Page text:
Cavalier King Charles Spaniel
The Cavalier King Charles Spaniel is a beautiful dog with large, wallowing eyes, and a sturdy build. His coat is long, straight, and silky, and his ears are large, hanging to the side of his face and adding to his sweet and innocent appearance. The coloring of the Cavalier King Charles Spaniel can vary, and the four varieties are blenheim, ruby, black and ton, and tri color. The weight of the Cavalier King Charles Spaniel is around 12-18 pounds, and his height is around 12-13 inches.
Cavalier King Charles Spaniel Temperament
A good natured and loving animal, the Cavalier King Charles Spaniel is a dog that makes a marvelous pet and companion. This is a dog that has a cheerful outlook, is very friendly, obedient, and sociable. These dogs love to play, and have a sweet and gentle nature that makes them perfect for family pets and companions. The Cavalier King Charles Spaniel is fine for the more inexperienced dog owner as well as those with experience of dog ownership. Although the Cavalier King Charles Spaniel is an energetic and playful little dog, he also loves to snuggle up with his owners, and is a devoted and loyal creature.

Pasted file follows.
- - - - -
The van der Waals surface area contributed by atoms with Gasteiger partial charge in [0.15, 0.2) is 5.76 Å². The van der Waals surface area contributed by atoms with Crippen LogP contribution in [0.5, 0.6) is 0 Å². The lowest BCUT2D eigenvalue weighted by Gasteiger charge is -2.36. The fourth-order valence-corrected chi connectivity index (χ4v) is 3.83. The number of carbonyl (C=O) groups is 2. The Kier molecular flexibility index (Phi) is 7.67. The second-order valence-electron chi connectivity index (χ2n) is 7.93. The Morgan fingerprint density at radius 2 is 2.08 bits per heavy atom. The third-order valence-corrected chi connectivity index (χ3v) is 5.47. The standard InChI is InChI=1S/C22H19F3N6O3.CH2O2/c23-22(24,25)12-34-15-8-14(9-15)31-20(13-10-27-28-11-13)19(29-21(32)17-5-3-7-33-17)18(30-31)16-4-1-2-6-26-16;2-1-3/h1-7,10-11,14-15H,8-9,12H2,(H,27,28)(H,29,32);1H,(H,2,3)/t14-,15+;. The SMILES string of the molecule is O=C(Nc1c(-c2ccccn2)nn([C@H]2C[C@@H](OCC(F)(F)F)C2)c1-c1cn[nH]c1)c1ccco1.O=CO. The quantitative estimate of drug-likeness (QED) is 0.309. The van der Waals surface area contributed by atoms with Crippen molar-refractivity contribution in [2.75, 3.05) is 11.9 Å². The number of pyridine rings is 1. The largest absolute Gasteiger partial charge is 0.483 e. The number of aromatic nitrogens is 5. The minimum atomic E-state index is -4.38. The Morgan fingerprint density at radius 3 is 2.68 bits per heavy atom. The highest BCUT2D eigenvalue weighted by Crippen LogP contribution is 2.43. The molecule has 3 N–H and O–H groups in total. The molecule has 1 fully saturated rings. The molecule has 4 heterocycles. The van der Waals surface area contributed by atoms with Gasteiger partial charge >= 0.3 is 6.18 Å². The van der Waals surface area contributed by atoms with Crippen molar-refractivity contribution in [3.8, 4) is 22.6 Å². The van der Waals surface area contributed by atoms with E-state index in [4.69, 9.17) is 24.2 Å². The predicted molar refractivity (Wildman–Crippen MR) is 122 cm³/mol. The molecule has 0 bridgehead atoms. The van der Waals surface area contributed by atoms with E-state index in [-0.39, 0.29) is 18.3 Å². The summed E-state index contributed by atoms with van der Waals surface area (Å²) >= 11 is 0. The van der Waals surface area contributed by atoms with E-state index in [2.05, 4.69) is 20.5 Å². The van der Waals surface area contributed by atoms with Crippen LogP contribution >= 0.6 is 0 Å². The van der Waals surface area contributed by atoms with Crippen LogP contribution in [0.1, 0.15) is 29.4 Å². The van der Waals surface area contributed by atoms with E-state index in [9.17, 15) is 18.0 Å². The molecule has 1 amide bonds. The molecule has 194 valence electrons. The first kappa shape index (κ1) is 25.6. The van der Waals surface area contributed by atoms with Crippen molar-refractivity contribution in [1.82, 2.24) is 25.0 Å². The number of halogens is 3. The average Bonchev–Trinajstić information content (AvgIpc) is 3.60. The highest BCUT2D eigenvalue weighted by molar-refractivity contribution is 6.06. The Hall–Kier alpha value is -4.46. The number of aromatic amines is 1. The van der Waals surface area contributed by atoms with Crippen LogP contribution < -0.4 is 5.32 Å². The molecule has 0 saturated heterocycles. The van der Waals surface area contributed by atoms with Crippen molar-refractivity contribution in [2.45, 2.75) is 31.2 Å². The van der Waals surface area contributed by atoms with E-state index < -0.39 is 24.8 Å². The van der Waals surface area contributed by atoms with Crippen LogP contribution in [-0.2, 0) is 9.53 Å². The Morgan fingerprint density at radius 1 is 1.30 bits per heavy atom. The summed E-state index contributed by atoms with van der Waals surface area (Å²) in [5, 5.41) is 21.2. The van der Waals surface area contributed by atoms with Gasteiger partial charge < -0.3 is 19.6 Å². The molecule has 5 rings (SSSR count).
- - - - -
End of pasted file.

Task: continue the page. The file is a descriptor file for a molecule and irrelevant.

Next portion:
The Cavalier King Charles Spaniel gets along well with children and has plenty of affection to shower upon them, particularly with older and more considerate children. They are fine with strangers, and tend to get on well with other dogs and cats, although they may try and chase smaller animals or birds. Some Cavalier King Charles Spaniels may be a little shy, and this is why early socialization when he is a puppy is essential. Eager to please and intelligent, training the Cavalier King Charles Spaniel shouldn't prove a problem. He doesn't like being left on his own for long periods of time.
The Cavalier King Charles Spaniel is a medium shedder, and grooming may need to be stepped up at times when he is shedding more heavily. Otherwise, his coat should be brushed three times per week, and his ear canals should be checked to ensure that they are clean and dry. For hygiene reasons you should also trim the hair around his bottom. You will also need to trim his nails when they get long.